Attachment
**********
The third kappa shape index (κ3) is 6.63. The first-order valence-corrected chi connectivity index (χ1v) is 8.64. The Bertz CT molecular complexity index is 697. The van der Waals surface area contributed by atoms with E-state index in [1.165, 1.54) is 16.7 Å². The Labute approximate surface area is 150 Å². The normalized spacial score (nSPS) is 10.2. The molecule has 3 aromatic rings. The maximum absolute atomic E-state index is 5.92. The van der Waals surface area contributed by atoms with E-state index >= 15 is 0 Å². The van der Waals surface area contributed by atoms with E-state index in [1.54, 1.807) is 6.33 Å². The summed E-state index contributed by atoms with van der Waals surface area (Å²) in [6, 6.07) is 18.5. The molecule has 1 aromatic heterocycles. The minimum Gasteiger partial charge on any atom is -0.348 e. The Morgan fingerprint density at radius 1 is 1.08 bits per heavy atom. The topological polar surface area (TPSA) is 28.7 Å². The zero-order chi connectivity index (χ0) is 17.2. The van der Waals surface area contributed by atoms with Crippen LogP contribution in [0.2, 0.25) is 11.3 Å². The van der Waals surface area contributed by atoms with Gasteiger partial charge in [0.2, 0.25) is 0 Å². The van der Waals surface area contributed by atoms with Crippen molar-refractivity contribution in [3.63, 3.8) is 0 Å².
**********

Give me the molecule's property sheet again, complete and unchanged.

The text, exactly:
The third kappa shape index (κ3) is 6.63. The first-order valence-corrected chi connectivity index (χ1v) is 8.64. The Bertz CT molecular complexity index is 697. The van der Waals surface area contributed by atoms with E-state index in [1.165, 1.54) is 16.7 Å². The Labute approximate surface area is 150 Å². The normalized spacial score (nSPS) is 10.2. The molecule has 3 aromatic rings. The maximum absolute atomic E-state index is 5.92. The van der Waals surface area contributed by atoms with E-state index >= 15 is 0 Å². The van der Waals surface area contributed by atoms with E-state index in [1.54, 1.807) is 6.33 Å². The summed E-state index contributed by atoms with van der Waals surface area (Å²) in [6, 6.07) is 18.5. The molecule has 1 aromatic heterocycles. The minimum Gasteiger partial charge on any atom is -0.348 e. The Morgan fingerprint density at radius 1 is 1.08 bits per heavy atom. The topological polar surface area (TPSA) is 28.7 Å². The zero-order chi connectivity index (χ0) is 17.2. The van der Waals surface area contributed by atoms with Crippen LogP contribution in [0.2, 0.25) is 11.3 Å². The van der Waals surface area contributed by atoms with Gasteiger partial charge in [0.2, 0.25) is 0 Å². The van der Waals surface area contributed by atoms with Crippen molar-refractivity contribution in [3.63, 3.8) is 0 Å².